On the 23rd anniversary of the day Prince Norodom Sihanouk and Prime Minister Hun Sen resolved to come together to end Cambodia’s civil war, celebrations on Thursday turned into an exhibition of the endurance of the political divisions forged during the two decades of conflict.
Prince Sihanouk and Mr. Hun Sen led their warring factions to sign the Paris Peace Agreements on October 23, 1991, paving the way for the dissolution of the Vietnamese-backed regime in Phnom Penh and the beginning of a liberal democracy with the U.N.-organized elections of 1993.
The agreement has long been criticized by Mr. Hun Sen’s CPP for failing to disarm the Khmer Rouge, and the ruling party removed its anniversary from the list of national holidays between 2004 and 2011 in order to promote January 7, 1979, as the day of liberation from Pol Pot’s regime.
At the CNRP’s headquarters in Phnom Penh’s Meanchey district on Thursday, CNRP Vice President Kem Sokha, who spent the 1980s as a covert member of Prince Sihanouk’s resistance coalition, described October 23 as the country’s true national day.
“There are many Cambodian historical days, but the day of October 23, 1991, is for all Cambodians,” Mr. Sokha told about 200 opposition supporters who turned out.
“March 18, 1970, is the historical day of Lon Nol and the Khmer Republic. April 17, 1975, is the victory of the Khmer Rouge and Pol Pot. And January 7 is the victory of the CPP and was in particular a victory of the yuon,” he said.
The word “yuon” is a Khmer-language term for Vietnamese that is considered by some to be derogatory. Its use was discouraged during the Vietnamese occupation of the country in the 1980s but remains in common parlance.
Mr. Sokha also used his speech Thursday to downplay Mr. Hun Sen’s role in the accord and instead credited leaders of the resistance.
“We all believe this day is important to commemorate our leaders who signed to bring about October 23, 1991, that is, King Norodom Sihanouk and Son Sann,” Mr. Sokha said, referring to the leader of his faction of the resistance.
Former Prime Minister Son Sann led the republican faction of the resistance on the Thai border and later founded the Buddhist Liberal Democracy Party (BLDP), for whom Mr. Sokha won his first National Assembly seat in 1993.
The BLDP collapsed in the 1990s, followed by the demise of Funcinpec in the 2000s, both due to internal divisions and collaboration with the ruling CPP. But former opposition elements from both parties regrouped to form the CNRP in July 2012.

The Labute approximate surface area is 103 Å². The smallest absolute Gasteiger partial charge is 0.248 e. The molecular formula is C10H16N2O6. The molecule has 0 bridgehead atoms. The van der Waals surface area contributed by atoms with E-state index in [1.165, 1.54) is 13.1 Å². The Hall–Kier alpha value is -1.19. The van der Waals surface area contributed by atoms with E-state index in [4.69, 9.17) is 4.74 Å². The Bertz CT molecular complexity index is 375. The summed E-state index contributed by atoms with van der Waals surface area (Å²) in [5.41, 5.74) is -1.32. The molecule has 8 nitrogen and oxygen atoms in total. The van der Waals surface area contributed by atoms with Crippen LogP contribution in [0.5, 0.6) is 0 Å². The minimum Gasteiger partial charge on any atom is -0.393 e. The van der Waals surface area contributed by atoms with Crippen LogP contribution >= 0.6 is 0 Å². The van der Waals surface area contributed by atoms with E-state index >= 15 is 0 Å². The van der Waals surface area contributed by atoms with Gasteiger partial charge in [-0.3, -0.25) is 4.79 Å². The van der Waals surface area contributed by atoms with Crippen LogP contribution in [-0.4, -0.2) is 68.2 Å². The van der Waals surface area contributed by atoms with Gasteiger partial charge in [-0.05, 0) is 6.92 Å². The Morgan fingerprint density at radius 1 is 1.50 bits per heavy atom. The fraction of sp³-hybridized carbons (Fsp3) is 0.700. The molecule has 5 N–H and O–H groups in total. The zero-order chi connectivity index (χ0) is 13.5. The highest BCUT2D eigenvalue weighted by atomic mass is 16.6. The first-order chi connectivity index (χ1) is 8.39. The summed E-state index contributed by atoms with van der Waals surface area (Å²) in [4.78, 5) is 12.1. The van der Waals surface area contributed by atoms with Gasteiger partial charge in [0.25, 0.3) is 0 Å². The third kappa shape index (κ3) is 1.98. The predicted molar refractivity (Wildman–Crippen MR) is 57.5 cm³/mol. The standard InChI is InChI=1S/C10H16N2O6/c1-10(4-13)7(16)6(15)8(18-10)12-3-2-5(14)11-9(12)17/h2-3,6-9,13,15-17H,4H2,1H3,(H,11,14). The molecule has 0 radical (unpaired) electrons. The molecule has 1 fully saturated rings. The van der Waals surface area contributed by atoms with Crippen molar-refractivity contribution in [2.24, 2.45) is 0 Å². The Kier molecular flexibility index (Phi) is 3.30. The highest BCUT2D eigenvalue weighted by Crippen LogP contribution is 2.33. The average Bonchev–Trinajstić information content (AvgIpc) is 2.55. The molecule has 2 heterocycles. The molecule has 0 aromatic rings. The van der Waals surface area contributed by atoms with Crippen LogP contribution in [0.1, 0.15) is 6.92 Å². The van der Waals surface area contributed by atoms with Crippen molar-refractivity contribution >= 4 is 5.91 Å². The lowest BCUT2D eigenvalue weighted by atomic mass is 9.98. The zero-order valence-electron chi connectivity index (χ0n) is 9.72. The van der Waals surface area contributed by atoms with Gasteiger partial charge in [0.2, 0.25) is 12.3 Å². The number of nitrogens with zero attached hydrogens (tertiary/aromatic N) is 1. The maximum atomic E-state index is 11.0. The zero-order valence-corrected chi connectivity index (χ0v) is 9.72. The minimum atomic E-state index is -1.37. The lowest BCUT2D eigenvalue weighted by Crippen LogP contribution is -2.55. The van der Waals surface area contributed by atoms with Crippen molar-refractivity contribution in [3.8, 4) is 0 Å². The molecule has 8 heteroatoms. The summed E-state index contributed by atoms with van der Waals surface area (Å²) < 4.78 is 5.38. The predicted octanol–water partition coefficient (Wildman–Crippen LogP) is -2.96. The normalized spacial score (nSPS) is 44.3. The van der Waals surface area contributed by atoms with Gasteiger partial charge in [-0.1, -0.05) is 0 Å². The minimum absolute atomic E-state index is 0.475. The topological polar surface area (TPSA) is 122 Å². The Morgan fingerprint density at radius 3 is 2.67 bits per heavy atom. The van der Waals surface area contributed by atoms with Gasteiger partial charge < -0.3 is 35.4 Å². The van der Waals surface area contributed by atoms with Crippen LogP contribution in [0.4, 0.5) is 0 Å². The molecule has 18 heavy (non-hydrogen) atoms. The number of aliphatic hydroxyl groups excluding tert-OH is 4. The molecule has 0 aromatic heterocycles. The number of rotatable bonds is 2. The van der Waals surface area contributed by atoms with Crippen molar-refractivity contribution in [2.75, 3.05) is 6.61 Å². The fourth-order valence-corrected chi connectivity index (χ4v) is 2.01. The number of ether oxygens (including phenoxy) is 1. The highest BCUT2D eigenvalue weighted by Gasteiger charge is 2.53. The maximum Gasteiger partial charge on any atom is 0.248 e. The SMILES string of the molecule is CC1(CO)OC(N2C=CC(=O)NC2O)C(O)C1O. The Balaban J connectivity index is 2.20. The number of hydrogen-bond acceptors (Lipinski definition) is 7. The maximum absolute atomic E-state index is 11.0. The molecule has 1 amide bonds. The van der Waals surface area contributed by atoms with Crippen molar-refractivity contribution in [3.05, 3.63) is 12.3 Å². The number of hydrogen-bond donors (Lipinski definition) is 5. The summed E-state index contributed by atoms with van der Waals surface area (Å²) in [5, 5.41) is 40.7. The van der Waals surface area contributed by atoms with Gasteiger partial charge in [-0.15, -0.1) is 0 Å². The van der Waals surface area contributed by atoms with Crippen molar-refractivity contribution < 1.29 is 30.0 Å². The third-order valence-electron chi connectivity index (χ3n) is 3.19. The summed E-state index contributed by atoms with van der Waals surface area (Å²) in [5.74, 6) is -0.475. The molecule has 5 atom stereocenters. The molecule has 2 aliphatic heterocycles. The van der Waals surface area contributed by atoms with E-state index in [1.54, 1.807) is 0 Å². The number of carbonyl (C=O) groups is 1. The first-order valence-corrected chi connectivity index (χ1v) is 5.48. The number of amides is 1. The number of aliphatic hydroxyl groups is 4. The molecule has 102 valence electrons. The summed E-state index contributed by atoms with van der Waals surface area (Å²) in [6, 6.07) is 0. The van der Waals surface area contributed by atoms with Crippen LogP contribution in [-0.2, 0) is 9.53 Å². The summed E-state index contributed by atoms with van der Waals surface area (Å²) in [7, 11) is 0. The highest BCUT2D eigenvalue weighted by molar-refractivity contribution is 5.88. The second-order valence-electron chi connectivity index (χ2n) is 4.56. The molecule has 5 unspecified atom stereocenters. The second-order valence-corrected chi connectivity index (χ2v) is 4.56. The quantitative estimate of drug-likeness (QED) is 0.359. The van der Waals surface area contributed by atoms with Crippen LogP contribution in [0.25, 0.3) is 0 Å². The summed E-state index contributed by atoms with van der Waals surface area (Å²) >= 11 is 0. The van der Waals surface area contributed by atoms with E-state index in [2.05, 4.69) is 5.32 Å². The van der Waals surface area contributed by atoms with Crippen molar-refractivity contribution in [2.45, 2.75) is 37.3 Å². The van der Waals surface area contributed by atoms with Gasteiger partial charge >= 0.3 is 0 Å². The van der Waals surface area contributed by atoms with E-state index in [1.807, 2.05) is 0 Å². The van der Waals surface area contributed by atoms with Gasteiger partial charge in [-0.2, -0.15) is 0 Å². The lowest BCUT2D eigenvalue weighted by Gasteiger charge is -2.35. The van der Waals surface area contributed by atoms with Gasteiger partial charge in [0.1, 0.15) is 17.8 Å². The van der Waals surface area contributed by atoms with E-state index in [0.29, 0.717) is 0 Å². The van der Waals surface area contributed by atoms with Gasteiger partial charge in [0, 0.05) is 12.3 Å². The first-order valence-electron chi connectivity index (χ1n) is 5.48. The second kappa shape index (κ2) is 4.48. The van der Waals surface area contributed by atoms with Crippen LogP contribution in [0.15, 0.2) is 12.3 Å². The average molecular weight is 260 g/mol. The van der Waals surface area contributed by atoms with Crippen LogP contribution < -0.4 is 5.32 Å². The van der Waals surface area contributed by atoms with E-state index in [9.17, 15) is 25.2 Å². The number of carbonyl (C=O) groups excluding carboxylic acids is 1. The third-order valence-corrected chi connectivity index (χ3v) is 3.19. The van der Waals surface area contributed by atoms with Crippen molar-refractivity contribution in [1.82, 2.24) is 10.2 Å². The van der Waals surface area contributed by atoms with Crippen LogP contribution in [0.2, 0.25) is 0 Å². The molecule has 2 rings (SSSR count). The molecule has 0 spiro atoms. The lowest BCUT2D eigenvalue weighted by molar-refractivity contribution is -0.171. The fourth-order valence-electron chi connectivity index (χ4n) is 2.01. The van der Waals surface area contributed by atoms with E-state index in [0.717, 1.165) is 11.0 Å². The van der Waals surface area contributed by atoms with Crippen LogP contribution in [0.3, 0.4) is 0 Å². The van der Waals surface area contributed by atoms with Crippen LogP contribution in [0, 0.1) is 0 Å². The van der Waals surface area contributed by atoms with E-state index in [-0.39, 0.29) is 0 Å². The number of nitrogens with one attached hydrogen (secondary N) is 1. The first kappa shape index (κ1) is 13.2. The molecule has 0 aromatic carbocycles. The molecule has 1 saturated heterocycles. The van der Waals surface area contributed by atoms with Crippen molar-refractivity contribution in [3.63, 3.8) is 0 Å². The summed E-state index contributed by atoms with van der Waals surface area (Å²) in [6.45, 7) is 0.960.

Mr. Sokha said the peace agreement’s aim to reunite a divided country after decades of war remained unrealized and criticized the CPP for the failed reconciliation, describing Mr. Hun Sen’s “win-win” policy as a flop.
“They use the ‘win-win’ policy. What does this mean? It means those who win continue to win, and those who are defeated continue to be defeated,” Mr. Sokha said. “Now the strong violate the weak, those with power violate those without. This creates further suffering. It is not reconciliation.”
On the other side of Phnom Penh, opposition-aligned union leaders Vorn Pao and Rong Chhun led a march of about 1000 people from the French Embassy to the National Assembly, where a small group of lawmakers waited.
Climbing to the top of a tuk-tuk, Mr. Pao, who leads the country’s largest association of informal workers, read aloud the group’s petition, which accused the ruling party of failing to adhere to the spirit of the peace accord.
“The corruption and dependent courts have served the ruling party, resulting in dictatorship, and killing has taken place nationwide in Cambodia under the present government for more two decades,” Mr. Pao shouted over a loudspeaker.
CPP lawmaker Lork Kheng and CNRP lawmaker Ho Vann were then given a chance to respond to the group.
Over the loudspeaker, Mr. Vann delivered a speech informing the crowd that he hoped to use his position in the assembly to better implement the 1991 Peace Agreement.
To the crowd’s surprise, Ms. Kheng then began mirroring much of what Mr. Vann said, before suddenly shifting.
“Brothers and sisters have told me not to remind them about January 7 and therefore I won’t remind you that it was our second birth,” Ms. Kheng shouted the crowd, who began jeering and moving in on the ruling-party lawmaker.
“There was January 7, and therefore there could be October 23, the day that we got multi-party democracy and the day all parties united as one Khmer nation,” she said.
Not backing down, and with a growing smile, Ms. Kheng then cautioned the raucous crowd to recall that the 1991 accord had recognized the legitimacy of the Khmer Rouge, who were not disarmed until 1999.
“Although there was October 23, our country still did not get peace, security and unity until we had the ‘win-win’ policy and as a result we forced the Khmer Rouge to lay down their weapons and join the government,” she said.
“This is what we are proud of.”
As Ms. Kheng and Mr. Vann departed, the march moved onto the Japanese, Chinese and Indonesian embassies, as well as the U.N.’s offices in Phnom Penh, where the petition was also delivered.
The marchers had planned to also deliver their petition to the Vietnamese Embassy, which has been the site of a recent series of fiery protests steeped in historical grievances, but cooler heads prevailed and Mr. Pao cut the march short.
“We did not go the Vietnamese Embassy because we were concerned that our protest would lead to a confrontation with the authorities there,” Mr. Pao told a reporter.
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